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Johan Galtung: "Trump is a psychiatric case, he suffers from autism, narcissism and paranoia"

01 March 2018
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Cordoba

This afternoon the Norwegian sociologist and mathematician Johan Galtung had very hard words to define the policy of the US president in the framework of the debate organized by the Unesco Chair of Conflict Resolution in the Rector's Office of the University of Córdoba. "Trump is a psychiatric case. He suffers from autism, narcissism and paranoia," he said at a meeting with the Iranian philosopher Ramin Jahanbegloo to reflect on Peace and Nonviolence in the Trump era, presented by Manuel Torres, Professor of History of Law at the UCO.

 "The US has elected Trump president because his madness is the same as Trump's," he added. Galtung supported his considerations that the US is today "the most belligerent country in recent history" and added that US citizens can not reject their president because doing so would be "denying his own democratic system." In this sense, Jahanbegloo, stressed that we are under the influence of the Trump era because the American president is not the only world leader that meets a profile of its characteristics. "There is also Erdogan, Putin and other presidents," he said. "Populism has spread to other countries," he said, before raising a question: "Why can not we produce another Gandhi? And another Mandela? "

 

 It was at that point that Jahanbegloo launched a severe critique of contemporary world leaders. "We have bad politicians in the world. There are no longer moral leaders, "he lamented. The Iranian philosopher is one of the most relevant thinkers on non-violence and a great scholar of the figure of Gandhi. However, as he stressed, since the death of Martin Luther King in 1968, there have been more non-violent revolutions than violent ones in the world. And he assured: "The violent revolutions usually end in dictatorships, like Russia, Iran or Cuba. Nonviolent ones have led to democratic regimes. "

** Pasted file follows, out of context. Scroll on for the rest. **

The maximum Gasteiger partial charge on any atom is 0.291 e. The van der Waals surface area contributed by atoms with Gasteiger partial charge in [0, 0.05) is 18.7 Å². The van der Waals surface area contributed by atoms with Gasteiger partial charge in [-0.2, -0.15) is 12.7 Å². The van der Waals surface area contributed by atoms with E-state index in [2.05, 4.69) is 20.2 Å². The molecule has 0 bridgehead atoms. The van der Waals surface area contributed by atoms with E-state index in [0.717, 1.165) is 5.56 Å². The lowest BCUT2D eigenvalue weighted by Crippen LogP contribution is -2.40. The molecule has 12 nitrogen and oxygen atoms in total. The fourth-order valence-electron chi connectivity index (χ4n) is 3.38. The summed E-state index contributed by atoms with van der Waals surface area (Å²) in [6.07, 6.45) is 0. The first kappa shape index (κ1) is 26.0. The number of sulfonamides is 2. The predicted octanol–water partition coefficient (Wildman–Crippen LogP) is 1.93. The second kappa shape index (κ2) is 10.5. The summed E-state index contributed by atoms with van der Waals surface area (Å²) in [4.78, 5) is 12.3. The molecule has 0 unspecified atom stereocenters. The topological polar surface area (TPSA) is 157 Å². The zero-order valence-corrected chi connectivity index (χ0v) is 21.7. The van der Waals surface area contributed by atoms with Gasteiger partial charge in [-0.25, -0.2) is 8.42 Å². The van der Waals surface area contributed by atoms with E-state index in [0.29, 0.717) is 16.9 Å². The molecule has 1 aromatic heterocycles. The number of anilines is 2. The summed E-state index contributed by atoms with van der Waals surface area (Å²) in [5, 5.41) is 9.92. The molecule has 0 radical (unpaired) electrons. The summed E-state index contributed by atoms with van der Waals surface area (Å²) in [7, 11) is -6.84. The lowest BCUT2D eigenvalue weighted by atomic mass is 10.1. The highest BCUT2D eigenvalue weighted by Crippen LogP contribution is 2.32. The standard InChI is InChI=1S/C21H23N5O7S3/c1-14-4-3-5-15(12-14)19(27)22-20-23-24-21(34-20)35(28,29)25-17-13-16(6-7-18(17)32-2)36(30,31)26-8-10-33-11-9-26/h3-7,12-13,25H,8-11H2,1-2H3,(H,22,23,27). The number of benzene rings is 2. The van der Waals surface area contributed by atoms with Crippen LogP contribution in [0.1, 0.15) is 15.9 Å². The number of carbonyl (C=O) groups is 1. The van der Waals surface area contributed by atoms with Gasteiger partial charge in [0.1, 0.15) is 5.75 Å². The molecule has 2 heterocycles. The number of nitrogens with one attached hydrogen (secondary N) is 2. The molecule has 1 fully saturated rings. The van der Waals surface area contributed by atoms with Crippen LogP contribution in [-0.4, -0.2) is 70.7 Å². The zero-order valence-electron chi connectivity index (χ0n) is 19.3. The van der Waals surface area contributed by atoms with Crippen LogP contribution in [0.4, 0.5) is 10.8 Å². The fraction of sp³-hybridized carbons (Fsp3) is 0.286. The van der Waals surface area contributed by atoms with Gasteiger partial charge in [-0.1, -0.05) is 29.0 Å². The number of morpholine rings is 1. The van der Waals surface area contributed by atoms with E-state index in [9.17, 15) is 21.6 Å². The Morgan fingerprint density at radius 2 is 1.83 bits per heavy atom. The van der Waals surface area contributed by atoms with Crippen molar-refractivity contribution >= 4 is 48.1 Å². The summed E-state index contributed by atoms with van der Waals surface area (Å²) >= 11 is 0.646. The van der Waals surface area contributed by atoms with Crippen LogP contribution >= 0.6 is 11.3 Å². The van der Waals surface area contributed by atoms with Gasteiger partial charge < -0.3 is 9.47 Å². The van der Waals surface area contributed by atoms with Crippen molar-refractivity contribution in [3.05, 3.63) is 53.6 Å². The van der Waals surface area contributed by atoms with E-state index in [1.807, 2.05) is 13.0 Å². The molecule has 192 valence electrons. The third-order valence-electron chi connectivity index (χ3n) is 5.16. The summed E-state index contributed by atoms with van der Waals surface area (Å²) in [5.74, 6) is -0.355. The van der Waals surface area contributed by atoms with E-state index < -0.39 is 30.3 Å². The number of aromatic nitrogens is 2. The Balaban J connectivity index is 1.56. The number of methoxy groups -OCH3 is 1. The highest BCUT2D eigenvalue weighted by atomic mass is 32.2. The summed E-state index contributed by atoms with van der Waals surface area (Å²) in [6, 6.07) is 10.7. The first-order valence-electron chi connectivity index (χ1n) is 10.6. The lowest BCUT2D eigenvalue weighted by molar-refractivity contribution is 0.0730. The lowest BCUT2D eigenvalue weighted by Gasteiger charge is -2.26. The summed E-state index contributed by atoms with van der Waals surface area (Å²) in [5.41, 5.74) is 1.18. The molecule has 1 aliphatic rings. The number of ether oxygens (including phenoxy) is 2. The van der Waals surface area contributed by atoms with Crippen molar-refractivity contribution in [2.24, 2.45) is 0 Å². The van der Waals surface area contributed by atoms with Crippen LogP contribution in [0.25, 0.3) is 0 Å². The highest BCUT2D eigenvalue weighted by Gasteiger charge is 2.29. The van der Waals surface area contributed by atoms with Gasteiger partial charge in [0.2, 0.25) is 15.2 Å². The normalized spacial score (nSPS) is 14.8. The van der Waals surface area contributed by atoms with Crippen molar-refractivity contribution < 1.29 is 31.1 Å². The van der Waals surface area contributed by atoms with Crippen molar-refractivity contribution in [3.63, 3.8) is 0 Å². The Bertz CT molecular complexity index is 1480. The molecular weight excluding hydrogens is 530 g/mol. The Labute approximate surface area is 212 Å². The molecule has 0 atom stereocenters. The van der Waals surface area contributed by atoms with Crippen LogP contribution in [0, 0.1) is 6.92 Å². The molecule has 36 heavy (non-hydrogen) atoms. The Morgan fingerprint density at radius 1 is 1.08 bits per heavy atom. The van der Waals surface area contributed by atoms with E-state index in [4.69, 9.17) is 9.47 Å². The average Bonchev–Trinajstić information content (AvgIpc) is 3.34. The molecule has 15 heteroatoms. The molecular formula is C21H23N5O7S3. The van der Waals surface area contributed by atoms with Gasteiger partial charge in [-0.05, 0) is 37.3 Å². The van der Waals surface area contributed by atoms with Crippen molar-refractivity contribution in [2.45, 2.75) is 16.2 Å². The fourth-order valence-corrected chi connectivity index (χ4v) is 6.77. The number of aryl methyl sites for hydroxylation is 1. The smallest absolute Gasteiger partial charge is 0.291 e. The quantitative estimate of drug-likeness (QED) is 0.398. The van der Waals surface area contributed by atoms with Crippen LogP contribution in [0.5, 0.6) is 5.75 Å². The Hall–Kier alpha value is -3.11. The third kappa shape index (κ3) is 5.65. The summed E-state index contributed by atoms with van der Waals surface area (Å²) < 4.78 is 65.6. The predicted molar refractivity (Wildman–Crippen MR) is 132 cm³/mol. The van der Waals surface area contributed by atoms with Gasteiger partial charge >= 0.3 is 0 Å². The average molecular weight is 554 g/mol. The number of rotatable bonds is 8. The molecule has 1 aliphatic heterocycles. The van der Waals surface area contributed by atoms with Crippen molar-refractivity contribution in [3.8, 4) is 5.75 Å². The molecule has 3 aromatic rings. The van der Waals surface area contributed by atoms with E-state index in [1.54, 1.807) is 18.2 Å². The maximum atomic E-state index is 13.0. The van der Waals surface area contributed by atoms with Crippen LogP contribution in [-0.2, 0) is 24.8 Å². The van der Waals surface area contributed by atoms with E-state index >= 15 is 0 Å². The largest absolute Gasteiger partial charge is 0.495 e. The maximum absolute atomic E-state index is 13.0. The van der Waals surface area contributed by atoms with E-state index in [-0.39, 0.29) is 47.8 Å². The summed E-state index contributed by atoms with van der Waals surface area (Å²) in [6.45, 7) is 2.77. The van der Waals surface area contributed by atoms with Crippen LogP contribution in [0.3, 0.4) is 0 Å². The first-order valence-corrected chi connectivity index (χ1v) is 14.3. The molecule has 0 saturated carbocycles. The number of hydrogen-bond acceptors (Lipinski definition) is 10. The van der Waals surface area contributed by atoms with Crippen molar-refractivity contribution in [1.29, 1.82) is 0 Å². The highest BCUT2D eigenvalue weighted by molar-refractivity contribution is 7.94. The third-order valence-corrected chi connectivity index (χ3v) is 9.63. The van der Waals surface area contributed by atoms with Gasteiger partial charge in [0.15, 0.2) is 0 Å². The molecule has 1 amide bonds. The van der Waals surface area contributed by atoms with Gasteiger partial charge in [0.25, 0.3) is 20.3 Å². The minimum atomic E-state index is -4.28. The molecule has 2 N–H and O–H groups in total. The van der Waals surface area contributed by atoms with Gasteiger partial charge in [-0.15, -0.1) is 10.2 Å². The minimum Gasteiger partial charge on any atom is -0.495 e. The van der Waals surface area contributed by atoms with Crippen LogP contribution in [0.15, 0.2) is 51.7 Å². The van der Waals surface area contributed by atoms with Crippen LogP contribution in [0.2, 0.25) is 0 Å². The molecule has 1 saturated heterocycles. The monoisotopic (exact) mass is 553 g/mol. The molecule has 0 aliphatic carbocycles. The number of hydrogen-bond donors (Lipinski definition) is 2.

Jahanbegloo was critical of what he called the "Cartesian project of modernity." "You have a truth," he explained, "and with it you want to dominate human beings. When a party is excluded, there is no dialogue. Multicultural societies do not intermingle. They share space but do not see what is in the other. " "The philosophy of nonviolence is different from the Cartesian project of modernity," he said. "The logic of today is the survival of the strongest. The logic of capitalism. I need you only if you serve me. "

 

 Galtung, on the other hand, wanted to give his vision on the migratory crisis that conditions the world politics of today. And he remembered the origin of the problem. "Colonialism destroyed Africa and now revenge comes. The Europeans arrived there without asking and now the Africans come to Europe also without asking. Then they say: "We have the same right to come without invitation." The Norwegian sociologist also quoted Gandhi, from whom he stressed the strength of his example. "It is important to use the example," he emphasized. And he claimed the "Daoist" way of thinking, which he defined as follows: "Every falsehood has its true part and all truth has its false part".